[ hal-oh ]
/ ˈhæl oʊ /
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verb (used with object)
to make holy; sanctify; consecrate.
to honor as holy; consider sacred; venerate: to hallow a battlefield.
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Origin of hallow
First recorded before 900; Middle English hal(o)wen, Old English hālgian (cognate with German heiligen, Old Norse helga ), derivative of hālig “consecrated, sacred, holy”; see holy
OTHER WORDS FROM hallowhal·low·er, noun
Dictionary.com Unabridged Based on the Random House Unabridged Dictionary, © Random House, Inc. 2023
How to use hallow in a sentence
And we also have some good works, of Thy gift, but not eternal; after them we trust to rest in Thy great hallowing.The Confessions of Saint Augustine|Saint Augustine
The heavy dew which brightened and refreshed the young and tender green of all growing things was holy and hallowing.The Mysteries of All Nations|James Grant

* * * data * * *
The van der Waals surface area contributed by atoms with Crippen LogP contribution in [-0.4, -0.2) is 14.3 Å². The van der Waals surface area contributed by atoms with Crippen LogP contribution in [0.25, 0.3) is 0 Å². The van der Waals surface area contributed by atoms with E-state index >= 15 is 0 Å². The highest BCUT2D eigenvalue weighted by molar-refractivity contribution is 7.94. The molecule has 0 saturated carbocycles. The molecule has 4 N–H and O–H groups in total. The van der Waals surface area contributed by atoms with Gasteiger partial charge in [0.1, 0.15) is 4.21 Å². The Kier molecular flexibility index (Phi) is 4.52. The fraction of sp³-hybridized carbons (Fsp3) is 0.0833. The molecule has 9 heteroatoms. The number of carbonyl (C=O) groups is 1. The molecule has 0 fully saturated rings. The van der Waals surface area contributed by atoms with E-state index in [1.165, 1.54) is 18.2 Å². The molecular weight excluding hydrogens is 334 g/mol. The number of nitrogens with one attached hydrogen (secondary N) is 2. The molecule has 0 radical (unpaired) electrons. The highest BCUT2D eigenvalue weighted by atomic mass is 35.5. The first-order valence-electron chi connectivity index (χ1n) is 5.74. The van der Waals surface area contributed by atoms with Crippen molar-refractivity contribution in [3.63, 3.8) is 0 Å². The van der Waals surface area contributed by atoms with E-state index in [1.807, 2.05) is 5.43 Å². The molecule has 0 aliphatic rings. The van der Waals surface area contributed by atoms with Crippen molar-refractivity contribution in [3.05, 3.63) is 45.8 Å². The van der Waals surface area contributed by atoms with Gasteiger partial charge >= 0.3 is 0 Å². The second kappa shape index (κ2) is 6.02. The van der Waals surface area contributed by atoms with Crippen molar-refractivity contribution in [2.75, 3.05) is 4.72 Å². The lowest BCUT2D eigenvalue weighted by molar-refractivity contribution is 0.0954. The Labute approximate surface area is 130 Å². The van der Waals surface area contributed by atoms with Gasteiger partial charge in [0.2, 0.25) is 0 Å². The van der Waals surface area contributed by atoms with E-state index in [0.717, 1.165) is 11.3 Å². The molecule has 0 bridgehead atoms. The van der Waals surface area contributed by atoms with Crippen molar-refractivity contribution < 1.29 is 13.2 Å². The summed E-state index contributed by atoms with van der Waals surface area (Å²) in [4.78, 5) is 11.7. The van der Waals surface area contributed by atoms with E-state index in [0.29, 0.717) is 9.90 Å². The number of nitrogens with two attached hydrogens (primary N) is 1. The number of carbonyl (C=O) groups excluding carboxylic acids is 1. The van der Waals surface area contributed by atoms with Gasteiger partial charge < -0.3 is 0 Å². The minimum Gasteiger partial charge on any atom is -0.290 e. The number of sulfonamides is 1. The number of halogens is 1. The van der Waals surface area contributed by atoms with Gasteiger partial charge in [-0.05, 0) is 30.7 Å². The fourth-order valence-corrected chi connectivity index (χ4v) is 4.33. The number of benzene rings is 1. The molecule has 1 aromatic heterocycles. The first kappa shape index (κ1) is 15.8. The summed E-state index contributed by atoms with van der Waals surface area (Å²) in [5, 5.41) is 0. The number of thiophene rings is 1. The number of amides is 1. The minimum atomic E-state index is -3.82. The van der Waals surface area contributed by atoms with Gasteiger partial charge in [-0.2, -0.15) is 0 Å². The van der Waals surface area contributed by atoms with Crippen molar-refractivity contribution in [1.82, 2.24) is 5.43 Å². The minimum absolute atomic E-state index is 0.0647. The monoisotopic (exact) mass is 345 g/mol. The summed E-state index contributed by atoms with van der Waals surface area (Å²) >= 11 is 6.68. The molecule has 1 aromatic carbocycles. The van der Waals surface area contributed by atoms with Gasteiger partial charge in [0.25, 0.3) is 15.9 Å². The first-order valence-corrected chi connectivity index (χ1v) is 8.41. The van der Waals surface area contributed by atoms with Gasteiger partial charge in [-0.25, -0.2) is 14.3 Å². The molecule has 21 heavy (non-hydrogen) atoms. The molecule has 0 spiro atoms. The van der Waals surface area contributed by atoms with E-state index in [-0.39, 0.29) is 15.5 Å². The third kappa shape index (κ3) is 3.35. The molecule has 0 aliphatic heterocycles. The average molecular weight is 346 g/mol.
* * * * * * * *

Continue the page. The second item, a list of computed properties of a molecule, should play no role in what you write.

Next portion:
This is the true religion, hallowing the poet's gifts and inviting them to celebrate and express it.
He moved through the town, with his white hair and somewhat staid and dignified demeanour, as a hallowing presence.The Preacher and His Models|James Stalker
His lips fastened on hers, and hallowing fire streamed through his frame.
British Dictionary definitions for hallow
/ (ˈhæləʊ) /
to consecrate or set apart as being holy
to venerate as being holy
Derived forms of hallowhallower, noun
Word Origin for hallow
Old English hālgian, from hālig holy
Collins English Dictionary - Complete & Unabridged 2012 Digital Edition © William Collins Sons & Co. Ltd. 1979, 1986 © HarperCollins Publishers 1998, 2000, 2003, 2005, 2006, 2007, 2009, 2012